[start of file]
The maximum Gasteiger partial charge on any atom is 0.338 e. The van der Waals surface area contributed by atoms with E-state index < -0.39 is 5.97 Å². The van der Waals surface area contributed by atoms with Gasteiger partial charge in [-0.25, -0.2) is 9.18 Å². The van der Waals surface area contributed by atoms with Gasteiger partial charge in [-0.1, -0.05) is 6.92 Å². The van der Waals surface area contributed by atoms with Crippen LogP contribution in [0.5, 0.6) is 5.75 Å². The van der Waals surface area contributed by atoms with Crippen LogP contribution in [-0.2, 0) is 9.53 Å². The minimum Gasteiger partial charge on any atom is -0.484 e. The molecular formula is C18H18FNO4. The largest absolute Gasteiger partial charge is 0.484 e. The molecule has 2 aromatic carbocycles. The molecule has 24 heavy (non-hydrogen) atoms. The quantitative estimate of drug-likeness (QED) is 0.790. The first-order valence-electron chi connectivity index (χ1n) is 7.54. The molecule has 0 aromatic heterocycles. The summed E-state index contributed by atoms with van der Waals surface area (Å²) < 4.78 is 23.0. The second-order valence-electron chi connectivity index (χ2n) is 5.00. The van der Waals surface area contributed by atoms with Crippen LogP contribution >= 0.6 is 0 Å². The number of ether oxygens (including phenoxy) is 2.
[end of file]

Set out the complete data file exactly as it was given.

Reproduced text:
The maximum Gasteiger partial charge on any atom is 0.338 e. The van der Waals surface area contributed by atoms with E-state index < -0.39 is 5.97 Å². The van der Waals surface area contributed by atoms with Gasteiger partial charge in [-0.25, -0.2) is 9.18 Å². The van der Waals surface area contributed by atoms with Gasteiger partial charge in [-0.1, -0.05) is 6.92 Å². The van der Waals surface area contributed by atoms with Crippen LogP contribution in [0.5, 0.6) is 5.75 Å². The van der Waals surface area contributed by atoms with Crippen LogP contribution in [-0.2, 0) is 9.53 Å². The minimum Gasteiger partial charge on any atom is -0.484 e. The molecular formula is C18H18FNO4. The largest absolute Gasteiger partial charge is 0.484 e. The molecule has 2 aromatic carbocycles. The molecule has 24 heavy (non-hydrogen) atoms. The quantitative estimate of drug-likeness (QED) is 0.790. The first-order valence-electron chi connectivity index (χ1n) is 7.54. The molecule has 0 aromatic heterocycles. The summed E-state index contributed by atoms with van der Waals surface area (Å²) < 4.78 is 23.0. The second-order valence-electron chi connectivity index (χ2n) is 5.00. The van der Waals surface area contributed by atoms with Crippen LogP contribution >= 0.6 is 0 Å². The number of ether oxygens (including phenoxy) is 2.